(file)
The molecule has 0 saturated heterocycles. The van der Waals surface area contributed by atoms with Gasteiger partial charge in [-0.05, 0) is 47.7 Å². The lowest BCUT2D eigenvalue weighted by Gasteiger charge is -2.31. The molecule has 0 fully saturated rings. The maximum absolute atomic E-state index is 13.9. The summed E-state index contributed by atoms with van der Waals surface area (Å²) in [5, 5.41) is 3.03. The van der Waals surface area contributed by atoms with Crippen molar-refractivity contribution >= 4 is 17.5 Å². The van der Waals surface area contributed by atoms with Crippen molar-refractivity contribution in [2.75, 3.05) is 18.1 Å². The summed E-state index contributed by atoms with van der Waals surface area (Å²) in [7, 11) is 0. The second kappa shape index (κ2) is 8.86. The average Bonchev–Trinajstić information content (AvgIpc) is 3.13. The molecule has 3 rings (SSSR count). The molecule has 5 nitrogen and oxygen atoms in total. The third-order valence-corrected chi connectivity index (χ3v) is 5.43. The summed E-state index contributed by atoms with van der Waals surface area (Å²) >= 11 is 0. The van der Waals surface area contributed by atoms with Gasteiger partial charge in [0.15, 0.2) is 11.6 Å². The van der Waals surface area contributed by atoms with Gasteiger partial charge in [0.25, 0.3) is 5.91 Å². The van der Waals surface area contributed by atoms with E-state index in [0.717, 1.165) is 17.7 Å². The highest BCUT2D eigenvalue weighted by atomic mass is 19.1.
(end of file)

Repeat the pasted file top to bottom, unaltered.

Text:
The molecule has 0 saturated heterocycles. The van der Waals surface area contributed by atoms with Gasteiger partial charge in [-0.05, 0) is 47.7 Å². The lowest BCUT2D eigenvalue weighted by Gasteiger charge is -2.31. The molecule has 0 fully saturated rings. The maximum absolute atomic E-state index is 13.9. The summed E-state index contributed by atoms with van der Waals surface area (Å²) in [5, 5.41) is 3.03. The van der Waals surface area contributed by atoms with Crippen molar-refractivity contribution >= 4 is 17.5 Å². The van der Waals surface area contributed by atoms with Crippen molar-refractivity contribution in [2.75, 3.05) is 18.1 Å². The summed E-state index contributed by atoms with van der Waals surface area (Å²) in [7, 11) is 0. The second kappa shape index (κ2) is 8.86. The average Bonchev–Trinajstić information content (AvgIpc) is 3.13. The molecule has 3 rings (SSSR count). The molecule has 5 nitrogen and oxygen atoms in total. The third-order valence-corrected chi connectivity index (χ3v) is 5.43. The summed E-state index contributed by atoms with van der Waals surface area (Å²) >= 11 is 0. The van der Waals surface area contributed by atoms with Gasteiger partial charge in [0.15, 0.2) is 11.6 Å². The van der Waals surface area contributed by atoms with Gasteiger partial charge in [0.25, 0.3) is 5.91 Å². The van der Waals surface area contributed by atoms with E-state index in [0.717, 1.165) is 17.7 Å². The highest BCUT2D eigenvalue weighted by atomic mass is 19.1.